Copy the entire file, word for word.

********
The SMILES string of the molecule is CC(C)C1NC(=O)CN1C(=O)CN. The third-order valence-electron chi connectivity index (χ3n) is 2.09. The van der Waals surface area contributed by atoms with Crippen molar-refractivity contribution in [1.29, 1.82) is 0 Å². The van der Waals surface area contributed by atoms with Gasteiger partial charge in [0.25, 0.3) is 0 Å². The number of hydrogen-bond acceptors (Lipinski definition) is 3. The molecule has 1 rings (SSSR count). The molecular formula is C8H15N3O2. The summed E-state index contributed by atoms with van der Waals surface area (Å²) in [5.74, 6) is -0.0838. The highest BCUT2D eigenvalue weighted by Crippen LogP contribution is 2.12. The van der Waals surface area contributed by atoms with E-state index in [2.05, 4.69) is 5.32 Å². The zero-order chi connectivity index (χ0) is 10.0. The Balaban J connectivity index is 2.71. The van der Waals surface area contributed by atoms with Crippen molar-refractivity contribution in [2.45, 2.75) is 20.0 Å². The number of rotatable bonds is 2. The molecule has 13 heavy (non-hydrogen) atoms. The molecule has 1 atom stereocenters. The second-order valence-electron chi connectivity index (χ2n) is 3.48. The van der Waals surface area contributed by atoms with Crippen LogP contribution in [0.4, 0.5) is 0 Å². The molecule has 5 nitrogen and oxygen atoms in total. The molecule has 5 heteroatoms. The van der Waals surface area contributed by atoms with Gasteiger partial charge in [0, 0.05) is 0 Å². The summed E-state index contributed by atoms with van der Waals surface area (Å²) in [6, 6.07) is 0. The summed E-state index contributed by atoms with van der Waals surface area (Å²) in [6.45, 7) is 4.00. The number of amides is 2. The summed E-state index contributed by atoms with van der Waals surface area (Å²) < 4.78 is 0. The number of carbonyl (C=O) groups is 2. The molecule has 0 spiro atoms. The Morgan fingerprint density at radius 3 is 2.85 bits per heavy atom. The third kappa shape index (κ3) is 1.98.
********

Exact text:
The SMILES string of the molecule is CC(C)C1NC(=O)CN1C(=O)CN. The third-order valence-electron chi connectivity index (χ3n) is 2.09. The van der Waals surface area contributed by atoms with Crippen molar-refractivity contribution in [1.29, 1.82) is 0 Å². The van der Waals surface area contributed by atoms with Gasteiger partial charge in [0.25, 0.3) is 0 Å². The number of hydrogen-bond acceptors (Lipinski definition) is 3. The molecule has 1 rings (SSSR count). The molecular formula is C8H15N3O2. The summed E-state index contributed by atoms with van der Waals surface area (Å²) in [5.74, 6) is -0.0838. The highest BCUT2D eigenvalue weighted by Crippen LogP contribution is 2.12. The van der Waals surface area contributed by atoms with E-state index in [2.05, 4.69) is 5.32 Å². The zero-order chi connectivity index (χ0) is 10.0. The Balaban J connectivity index is 2.71. The van der Waals surface area contributed by atoms with Crippen molar-refractivity contribution in [2.45, 2.75) is 20.0 Å². The number of rotatable bonds is 2. The molecule has 13 heavy (non-hydrogen) atoms. The molecule has 1 atom stereocenters. The second-order valence-electron chi connectivity index (χ2n) is 3.48. The van der Waals surface area contributed by atoms with Crippen LogP contribution in [0.4, 0.5) is 0 Å². The molecule has 5 nitrogen and oxygen atoms in total. The molecule has 5 heteroatoms. The van der Waals surface area contributed by atoms with Gasteiger partial charge in [0, 0.05) is 0 Å². The summed E-state index contributed by atoms with van der Waals surface area (Å²) in [6, 6.07) is 0. The summed E-state index contributed by atoms with van der Waals surface area (Å²) in [6.45, 7) is 4.00. The number of amides is 2. The summed E-state index contributed by atoms with van der Waals surface area (Å²) < 4.78 is 0. The number of carbonyl (C=O) groups is 2. The molecule has 0 spiro atoms. The Morgan fingerprint density at radius 3 is 2.85 bits per heavy atom. The third kappa shape index (κ3) is 1.98.